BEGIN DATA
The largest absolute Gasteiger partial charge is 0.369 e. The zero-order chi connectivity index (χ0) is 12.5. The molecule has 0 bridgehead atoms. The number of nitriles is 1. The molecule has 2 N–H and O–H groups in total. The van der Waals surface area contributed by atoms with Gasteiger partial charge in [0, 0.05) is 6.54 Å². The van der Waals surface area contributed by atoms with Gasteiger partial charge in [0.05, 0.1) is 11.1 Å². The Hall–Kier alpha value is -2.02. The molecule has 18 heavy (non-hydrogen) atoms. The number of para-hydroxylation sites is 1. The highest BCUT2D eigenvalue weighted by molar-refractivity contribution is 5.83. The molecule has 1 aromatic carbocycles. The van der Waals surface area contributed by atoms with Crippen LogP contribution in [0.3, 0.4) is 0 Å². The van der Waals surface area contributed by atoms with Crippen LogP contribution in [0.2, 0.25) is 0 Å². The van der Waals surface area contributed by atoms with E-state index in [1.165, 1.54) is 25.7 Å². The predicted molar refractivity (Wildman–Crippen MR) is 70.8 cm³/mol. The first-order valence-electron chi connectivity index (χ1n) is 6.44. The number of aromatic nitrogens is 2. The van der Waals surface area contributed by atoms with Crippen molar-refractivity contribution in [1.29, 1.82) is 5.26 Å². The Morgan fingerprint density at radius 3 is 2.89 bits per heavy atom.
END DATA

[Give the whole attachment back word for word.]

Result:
The largest absolute Gasteiger partial charge is 0.369 e. The zero-order chi connectivity index (χ0) is 12.5. The molecule has 0 bridgehead atoms. The number of nitriles is 1. The molecule has 2 N–H and O–H groups in total. The van der Waals surface area contributed by atoms with Gasteiger partial charge in [0, 0.05) is 6.54 Å². The van der Waals surface area contributed by atoms with Gasteiger partial charge in [0.05, 0.1) is 11.1 Å². The Hall–Kier alpha value is -2.02. The molecule has 18 heavy (non-hydrogen) atoms. The number of para-hydroxylation sites is 1. The highest BCUT2D eigenvalue weighted by molar-refractivity contribution is 5.83. The molecule has 1 aromatic carbocycles. The van der Waals surface area contributed by atoms with Crippen LogP contribution in [0.3, 0.4) is 0 Å². The van der Waals surface area contributed by atoms with Crippen LogP contribution in [0.2, 0.25) is 0 Å². The van der Waals surface area contributed by atoms with E-state index in [1.165, 1.54) is 25.7 Å². The predicted molar refractivity (Wildman–Crippen MR) is 70.8 cm³/mol. The first-order valence-electron chi connectivity index (χ1n) is 6.44. The number of aromatic nitrogens is 2. The van der Waals surface area contributed by atoms with Crippen molar-refractivity contribution in [1.29, 1.82) is 5.26 Å². The Morgan fingerprint density at radius 3 is 2.89 bits per heavy atom.